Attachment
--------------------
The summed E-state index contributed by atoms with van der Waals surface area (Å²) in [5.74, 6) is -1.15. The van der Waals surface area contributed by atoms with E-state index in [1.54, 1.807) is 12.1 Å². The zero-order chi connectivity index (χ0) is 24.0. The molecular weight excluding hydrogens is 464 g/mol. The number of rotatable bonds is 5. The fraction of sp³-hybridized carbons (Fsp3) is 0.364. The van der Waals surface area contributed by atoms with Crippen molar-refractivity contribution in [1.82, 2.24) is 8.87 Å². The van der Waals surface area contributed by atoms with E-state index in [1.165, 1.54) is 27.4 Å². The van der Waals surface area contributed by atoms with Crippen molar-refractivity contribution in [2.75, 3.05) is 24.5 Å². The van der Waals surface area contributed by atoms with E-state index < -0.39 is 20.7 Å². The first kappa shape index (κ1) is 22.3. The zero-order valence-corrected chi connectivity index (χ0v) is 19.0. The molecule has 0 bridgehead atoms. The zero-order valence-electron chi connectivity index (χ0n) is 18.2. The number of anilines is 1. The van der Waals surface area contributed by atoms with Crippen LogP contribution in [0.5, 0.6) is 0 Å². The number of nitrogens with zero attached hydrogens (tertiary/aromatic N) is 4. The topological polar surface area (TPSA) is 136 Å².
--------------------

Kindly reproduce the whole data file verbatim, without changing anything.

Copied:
The summed E-state index contributed by atoms with van der Waals surface area (Å²) in [5.74, 6) is -1.15. The van der Waals surface area contributed by atoms with E-state index in [1.54, 1.807) is 12.1 Å². The zero-order chi connectivity index (χ0) is 24.0. The molecular weight excluding hydrogens is 464 g/mol. The number of rotatable bonds is 5. The fraction of sp³-hybridized carbons (Fsp3) is 0.364. The van der Waals surface area contributed by atoms with Crippen molar-refractivity contribution in [1.82, 2.24) is 8.87 Å². The van der Waals surface area contributed by atoms with E-state index in [1.165, 1.54) is 27.4 Å². The van der Waals surface area contributed by atoms with Crippen molar-refractivity contribution in [2.75, 3.05) is 24.5 Å². The van der Waals surface area contributed by atoms with E-state index < -0.39 is 20.7 Å². The first kappa shape index (κ1) is 22.3. The zero-order valence-corrected chi connectivity index (χ0v) is 19.0. The molecule has 0 bridgehead atoms. The zero-order valence-electron chi connectivity index (χ0n) is 18.2. The number of anilines is 1. The van der Waals surface area contributed by atoms with Crippen LogP contribution in [0.5, 0.6) is 0 Å². The number of nitrogens with zero attached hydrogens (tertiary/aromatic N) is 4. The topological polar surface area (TPSA) is 136 Å².